Open Access Highly Accessed Research article

Transcriptome responses to aluminum stress in roots of aspen (Populus tremula)

Nadine Grisel1, Stefan Zoller26, Marzanna Künzli-Gontarczyk2, Thomas Lampart137, Martin Münsterkötter4, Ivano Brunner1, Lucien Bovet58, Jean-Pierre Métraux5 and Christoph Sperisen1*

Author Affiliations

1 Swiss Federal Institute for Forest, Snow and Landscape Research (WSL), Zürcherstrasse 111, CH-8903 Birmensdorf, Switzerland

2 Functional Genomics Center Zurich, University of Zurich and Swiss Federal Institute of Technology Zurich, Winterthurerstrasse 190, CH-8057 Zurich, Switzerland

3 Institute of Chemistry and Biological Chemistry, Zurich University of Applied Sciences, School of Life Sciences and Facility Management, Einsiedlerstrasse 31, CH-8820 Wädenswil, Switzerland

4 Institute of Bioinformatics and System Biology, Helmholtz Center Munich, Ingolstädter Landstraße 1, D-85764 Neuherberg, Germany

5 Department of Biology, University of Fribourg, Chemin du Musée 10, CH-1700 Fribourg, Switzerland

6 Genetic Diversity Centre, Swiss Federal Institute of Technology, Universitätstrasse 16, CH-8092 Zurich, Switzerland

7 Dualsystems Biotech AG, Grabenstrasse 11a, CH-8952 Schlieren, Switzerland

8 Philip Morris International Research & Development, Philip Morris Products SA, Quai Jeanrenaud 56, CH-2000 Neuchâtel, Switzerland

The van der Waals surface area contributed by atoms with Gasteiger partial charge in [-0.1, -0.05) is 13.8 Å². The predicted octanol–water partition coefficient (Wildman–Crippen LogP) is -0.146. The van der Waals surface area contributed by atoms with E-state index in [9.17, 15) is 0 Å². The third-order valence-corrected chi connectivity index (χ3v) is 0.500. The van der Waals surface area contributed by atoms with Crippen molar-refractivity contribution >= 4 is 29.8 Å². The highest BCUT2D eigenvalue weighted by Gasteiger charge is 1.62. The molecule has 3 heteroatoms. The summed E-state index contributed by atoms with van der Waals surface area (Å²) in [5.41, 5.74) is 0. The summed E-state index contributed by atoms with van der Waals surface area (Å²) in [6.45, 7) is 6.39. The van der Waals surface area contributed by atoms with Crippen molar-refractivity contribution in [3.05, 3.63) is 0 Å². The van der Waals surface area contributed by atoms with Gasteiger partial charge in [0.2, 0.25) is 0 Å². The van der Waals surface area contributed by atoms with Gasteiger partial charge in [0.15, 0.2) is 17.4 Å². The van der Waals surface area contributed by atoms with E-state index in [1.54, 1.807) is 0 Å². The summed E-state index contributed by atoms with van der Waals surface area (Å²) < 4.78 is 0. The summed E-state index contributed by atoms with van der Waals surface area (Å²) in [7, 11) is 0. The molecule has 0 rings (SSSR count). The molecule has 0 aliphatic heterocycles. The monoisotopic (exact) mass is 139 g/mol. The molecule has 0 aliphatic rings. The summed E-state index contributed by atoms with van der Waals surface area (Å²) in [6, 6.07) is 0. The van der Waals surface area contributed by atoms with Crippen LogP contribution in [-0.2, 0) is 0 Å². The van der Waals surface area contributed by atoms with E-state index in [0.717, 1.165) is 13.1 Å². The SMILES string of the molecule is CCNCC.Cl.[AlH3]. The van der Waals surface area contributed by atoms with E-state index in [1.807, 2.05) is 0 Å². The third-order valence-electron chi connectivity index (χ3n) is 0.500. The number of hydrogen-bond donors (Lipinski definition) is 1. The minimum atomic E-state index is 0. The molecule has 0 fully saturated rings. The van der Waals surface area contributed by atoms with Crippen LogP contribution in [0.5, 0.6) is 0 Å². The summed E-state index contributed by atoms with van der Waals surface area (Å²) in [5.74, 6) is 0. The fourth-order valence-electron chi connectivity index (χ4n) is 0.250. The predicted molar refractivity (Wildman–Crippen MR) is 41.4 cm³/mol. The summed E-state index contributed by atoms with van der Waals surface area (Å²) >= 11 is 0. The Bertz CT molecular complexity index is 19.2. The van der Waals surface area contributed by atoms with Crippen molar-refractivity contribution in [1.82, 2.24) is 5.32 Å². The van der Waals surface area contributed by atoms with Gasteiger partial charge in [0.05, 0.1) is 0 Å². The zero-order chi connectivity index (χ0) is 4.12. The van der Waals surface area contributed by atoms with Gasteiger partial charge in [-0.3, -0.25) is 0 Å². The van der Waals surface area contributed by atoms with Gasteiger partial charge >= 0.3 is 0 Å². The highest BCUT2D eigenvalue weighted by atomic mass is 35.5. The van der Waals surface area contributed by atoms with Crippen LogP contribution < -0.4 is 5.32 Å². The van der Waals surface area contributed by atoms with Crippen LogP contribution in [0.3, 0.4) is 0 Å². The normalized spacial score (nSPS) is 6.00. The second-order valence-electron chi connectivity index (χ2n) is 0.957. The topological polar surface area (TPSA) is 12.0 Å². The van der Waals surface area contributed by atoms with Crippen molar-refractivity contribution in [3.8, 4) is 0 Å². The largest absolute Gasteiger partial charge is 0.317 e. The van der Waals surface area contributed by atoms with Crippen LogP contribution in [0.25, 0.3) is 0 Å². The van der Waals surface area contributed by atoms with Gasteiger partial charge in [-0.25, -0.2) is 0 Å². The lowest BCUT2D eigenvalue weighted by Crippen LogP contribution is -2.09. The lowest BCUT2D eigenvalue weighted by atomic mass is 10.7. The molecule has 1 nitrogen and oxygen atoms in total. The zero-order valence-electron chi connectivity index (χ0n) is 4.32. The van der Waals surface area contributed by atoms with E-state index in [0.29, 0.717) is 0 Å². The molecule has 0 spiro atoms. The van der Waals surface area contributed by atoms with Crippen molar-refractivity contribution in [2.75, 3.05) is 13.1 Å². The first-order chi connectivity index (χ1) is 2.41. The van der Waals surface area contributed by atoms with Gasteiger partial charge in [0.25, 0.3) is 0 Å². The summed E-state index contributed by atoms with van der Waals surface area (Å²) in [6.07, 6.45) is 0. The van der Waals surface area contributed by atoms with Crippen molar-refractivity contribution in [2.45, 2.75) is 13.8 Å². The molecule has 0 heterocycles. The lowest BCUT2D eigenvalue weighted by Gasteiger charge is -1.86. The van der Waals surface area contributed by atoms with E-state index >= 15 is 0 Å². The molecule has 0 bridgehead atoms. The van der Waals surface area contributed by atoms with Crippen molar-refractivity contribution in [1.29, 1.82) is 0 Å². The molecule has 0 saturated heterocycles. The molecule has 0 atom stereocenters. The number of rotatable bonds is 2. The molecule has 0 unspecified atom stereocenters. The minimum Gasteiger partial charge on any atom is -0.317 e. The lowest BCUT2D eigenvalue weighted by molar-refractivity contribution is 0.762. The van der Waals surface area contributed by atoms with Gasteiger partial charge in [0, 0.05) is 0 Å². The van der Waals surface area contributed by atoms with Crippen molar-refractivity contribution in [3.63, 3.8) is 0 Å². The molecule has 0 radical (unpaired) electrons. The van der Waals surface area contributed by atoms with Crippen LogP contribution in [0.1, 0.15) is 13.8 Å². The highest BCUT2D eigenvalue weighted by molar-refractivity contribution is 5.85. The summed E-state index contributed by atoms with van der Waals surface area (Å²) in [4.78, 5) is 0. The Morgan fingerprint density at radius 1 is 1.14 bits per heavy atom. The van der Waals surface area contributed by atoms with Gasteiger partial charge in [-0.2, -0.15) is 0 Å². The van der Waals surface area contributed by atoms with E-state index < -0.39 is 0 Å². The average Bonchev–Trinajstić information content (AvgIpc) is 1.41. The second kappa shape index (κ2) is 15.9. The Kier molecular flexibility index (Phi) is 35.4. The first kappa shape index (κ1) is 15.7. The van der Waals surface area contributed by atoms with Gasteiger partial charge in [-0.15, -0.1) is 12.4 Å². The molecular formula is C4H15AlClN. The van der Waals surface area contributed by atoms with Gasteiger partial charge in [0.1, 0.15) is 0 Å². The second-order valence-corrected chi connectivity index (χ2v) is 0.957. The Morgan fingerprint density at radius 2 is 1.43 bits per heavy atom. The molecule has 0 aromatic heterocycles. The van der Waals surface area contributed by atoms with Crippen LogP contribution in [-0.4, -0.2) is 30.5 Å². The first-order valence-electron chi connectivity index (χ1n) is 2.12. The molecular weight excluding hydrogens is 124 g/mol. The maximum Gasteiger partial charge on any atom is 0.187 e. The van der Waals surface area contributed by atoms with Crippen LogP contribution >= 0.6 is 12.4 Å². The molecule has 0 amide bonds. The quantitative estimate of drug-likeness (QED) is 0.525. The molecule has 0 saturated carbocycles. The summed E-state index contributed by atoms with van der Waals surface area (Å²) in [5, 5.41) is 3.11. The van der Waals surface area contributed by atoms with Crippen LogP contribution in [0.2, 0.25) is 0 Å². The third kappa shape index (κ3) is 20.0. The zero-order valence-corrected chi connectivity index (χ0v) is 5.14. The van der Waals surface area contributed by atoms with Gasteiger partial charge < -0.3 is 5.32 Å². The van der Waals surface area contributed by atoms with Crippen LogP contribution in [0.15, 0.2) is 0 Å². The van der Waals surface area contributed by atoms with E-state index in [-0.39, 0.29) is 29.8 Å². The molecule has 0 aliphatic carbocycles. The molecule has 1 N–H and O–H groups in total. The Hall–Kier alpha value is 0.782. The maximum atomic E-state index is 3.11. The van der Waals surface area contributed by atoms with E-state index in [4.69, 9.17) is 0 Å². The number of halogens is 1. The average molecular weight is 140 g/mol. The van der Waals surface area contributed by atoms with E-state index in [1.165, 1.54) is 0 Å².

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BMC Plant Biology 2010, 10:185  doi:10.1186/1471-2229-10-185

Published: 23 August 2010



Ionic aluminum (mainly Al3+) is rhizotoxic and can be present in acid soils at concentrations high enough to inhibit root growth. Many forest tree species grow naturally in acid soils and often tolerate high concentrations of Al. Previously, we have shown that aspen (Populus tremula) releases citrate and oxalate from roots in response to Al exposure. To obtain further insights into the root responses of aspen to Al, we investigated root gene expression at Al conditions that inhibit root growth.


Treatment of the aspen roots with 500 μM Al induced a strong inhibition of root growth within 6 h of exposure time. The root growth subsequently recovered, reaching growth rates comparable to that of control plants. Changes in gene expression were determined after 6 h, 2 d, and 10 d of Al exposure. Replicated transcriptome analyses using the Affymetrix poplar genome array revealed a total of 175 significantly up-regulated and 69 down-regulated genes, of which 70% could be annotated based on Arabidopsis genome resources. Between 6 h and 2 d, the number of responsive genes strongly decreased from 202 to 26, and then the number of changes remained low. The responses after 6 h were characterized by genes involved in cell wall modification, ion transport, and oxidative stress. Two genes with prolonged induction were closely related to the Arabidopsis Al tolerance genes ALS3 (for Al sensitive 3) and MATE (for multidrug and toxin efflux protein, mediating citrate efflux). Patterns of expression in different plant organs and in response to Al indicated that the two aspen genes are homologs of the Arabidopsis ALS3 and MATE.


Exposure of aspen roots to Al results in a rapid inhibition of root growth and a large change in root gene expression. The subsequent root growth recovery and the concomitant reduction in the number of responsive genes presumably reflect the success of the roots in activating Al tolerance mechanisms. The aspen genes ALS3 and MATE may be important components of these mechanisms.